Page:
This picture illustrates everything inside of the box including the extra faceplates and instruction pamphlet.
Scythe have done a great job in the cable department as they actually supply you with enough cables to fill all of it's available fan / temp reading ports.
You get a full set of four 3-pin fan extension cables; a set of four temperature probes, and the 4-pin molex to 4-pin floppy power adapter (the Kama Meter is powered using a floppy style power connector). Also included with the Kama Meter is a PCI audio bracket and audio patch cable which gives you the ability to control your computers speaker/output volume level directly from the Kama Meters front panel.
Something that really impressed me in this area was the fact that Scythe gives you 4 small pieces of tape which can be used to affix the temp probes sensors to your selected monitoring areas. Every other kit I've owned leaves you high and dry trying to figure out your own way to attach the temp probes... Props to Scythe for including these. In the same bag with the tape are the mounting screws as well.
One of the many great features of this monitoring and fan control kit is that it can virtually be used by anyone with any standard color case. Scythe has included a total of three colored faceplates; white (factory installed), black, and silver. The colors are very well matched to brushed aluminum cases such as the Lian Li's in silver and black.
I am still a little confused as why they included a gloss white faceplate at all as I don't know of any white faced cases (none that are popular at least). To be honest I think they would have been better off offering the third color as a gloss black or possibly even beige.
The included black faceplate is a flat black which means it does not match gloss black cases, such as the Antec piano black cases. The faceplates are all constructed from a high quality thick metal; no plastic for the Kama Meter!
Now let's have a look at how hard it is to swap out the faceplates...
You can see from the image above that the faceplate is dead-simple to remove. All that it requires is the removal of the four knobs (which simply pull off) and the removal of two small screws from the side. Voila...the faceplate is able to be changed.
Let's move on and have a further look at the Scythe Kama Meter in a little more detail...
The Scythe Kama Meter looks right at home in the front of my PC don't you think? And the black faceplate matches reasonably well with the matt-black finish on the drive covers.
You can see from the above image just how well constructed the Kama Meter is. The electrolytic capacitors on the green pcb seem to be of a very high quality and the other various components equally so. There were no clear markings on the capacitors as to who the manufacturer was, so I have refrained from including a supporting image.
All of the 3-pin fan headers are clearly marked and the power connector is essentially a larger floppy connecter to prevent confusion. For a small and relatively crowded piece of real-estate, the Kama Meter is extremely well laid out and neat. Even the potentiometer (pots) wiring has received the same amount of care and attention, which adds to the overall build quality of this unit. Only the thermal connectors (to the right of the fan headers) are not labeled explicitly, which I have yet to work out why.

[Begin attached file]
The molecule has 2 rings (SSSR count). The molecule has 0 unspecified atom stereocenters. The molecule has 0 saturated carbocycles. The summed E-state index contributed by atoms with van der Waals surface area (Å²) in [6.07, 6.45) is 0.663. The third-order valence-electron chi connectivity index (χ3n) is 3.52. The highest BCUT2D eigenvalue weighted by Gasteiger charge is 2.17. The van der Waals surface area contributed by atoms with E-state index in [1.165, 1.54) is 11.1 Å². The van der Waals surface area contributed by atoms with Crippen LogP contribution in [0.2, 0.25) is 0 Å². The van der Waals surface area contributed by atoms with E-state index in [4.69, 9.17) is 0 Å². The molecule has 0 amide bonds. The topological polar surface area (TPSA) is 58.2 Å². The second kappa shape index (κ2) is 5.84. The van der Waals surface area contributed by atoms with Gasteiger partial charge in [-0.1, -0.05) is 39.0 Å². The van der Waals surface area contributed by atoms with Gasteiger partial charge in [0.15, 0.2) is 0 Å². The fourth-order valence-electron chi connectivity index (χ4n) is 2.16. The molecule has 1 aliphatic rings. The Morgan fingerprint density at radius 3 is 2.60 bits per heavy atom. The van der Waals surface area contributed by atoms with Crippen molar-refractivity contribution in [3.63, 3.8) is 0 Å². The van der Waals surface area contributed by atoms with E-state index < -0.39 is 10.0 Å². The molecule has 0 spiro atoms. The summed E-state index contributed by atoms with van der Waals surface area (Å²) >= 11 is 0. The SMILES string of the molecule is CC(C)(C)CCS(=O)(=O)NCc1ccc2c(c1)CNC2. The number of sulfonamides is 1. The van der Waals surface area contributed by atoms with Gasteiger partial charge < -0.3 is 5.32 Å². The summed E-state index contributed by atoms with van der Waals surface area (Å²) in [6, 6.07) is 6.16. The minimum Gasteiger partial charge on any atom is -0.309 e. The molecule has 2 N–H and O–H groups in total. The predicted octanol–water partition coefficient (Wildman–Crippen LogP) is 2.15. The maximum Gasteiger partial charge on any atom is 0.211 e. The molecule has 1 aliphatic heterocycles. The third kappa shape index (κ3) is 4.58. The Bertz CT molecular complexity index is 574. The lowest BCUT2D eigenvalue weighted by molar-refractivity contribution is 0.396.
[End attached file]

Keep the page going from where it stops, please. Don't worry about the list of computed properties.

The images above illustrate the Scythe Kama Meter's audio controller blanking plate. It has In / Out female sockets to accept the audio out plug coming straight from your motherboard. The 4 pins that you can see on the rear of the card connect directly to the Kama Meter itself and allows for volume adjustment from the front of the unit.
Installation of the
Scythe Kama Meter is an absolute breeze and requires only 4 small screws to fasten it into one of your drive bays. I do have one area to pick here though! In this day and age where end-users and enthusiasts alike are increasingly using case windows to show off their hardware, it would be nice to see a little sleeving on the extension cables instead of the usual yellow/red and black. The last thing 'bling' fanatics would really want is the additional wiring which would stick out like a sore thumb. Admittedly it is a small gripe, but with increasing numbers of fan manufacturers sleeving their cables we have grown to expect a little extra. Plus it makes the product look finished.
I have taken the liberty of not including an image of the installed audio controller in my review setup as I have a rear mounted radiator that won't permit a clean shot worthy of being included in the review. I have however included a shot from my aircooled AMD case which is a little less cluttered at the rear (so you get the idea). If you use onboard sound then you may find this feature useful for adjusting the volume of your music or gaming. But with the majority of people chosing to use a dedicated sound card, the audio controller will not be utilised and would simply provide additional case clutter.
(Please click the above image to see a short video file of the available colours - QuickTime required)
The display of colours avaible with the Kama Meter are as follows - Blue, Purple, Sapphire, Green, Orange-Green, Red and Violet. I have included an image which illustrates perfectly what information the Scythe Kama Meter will report back to you - the owner.
You can see from the above image just how much monitoring information the Kama Meter provides, and the interface is very clean and uncluttered.
Now let's put the Kama Meter through its paces and see how it performs...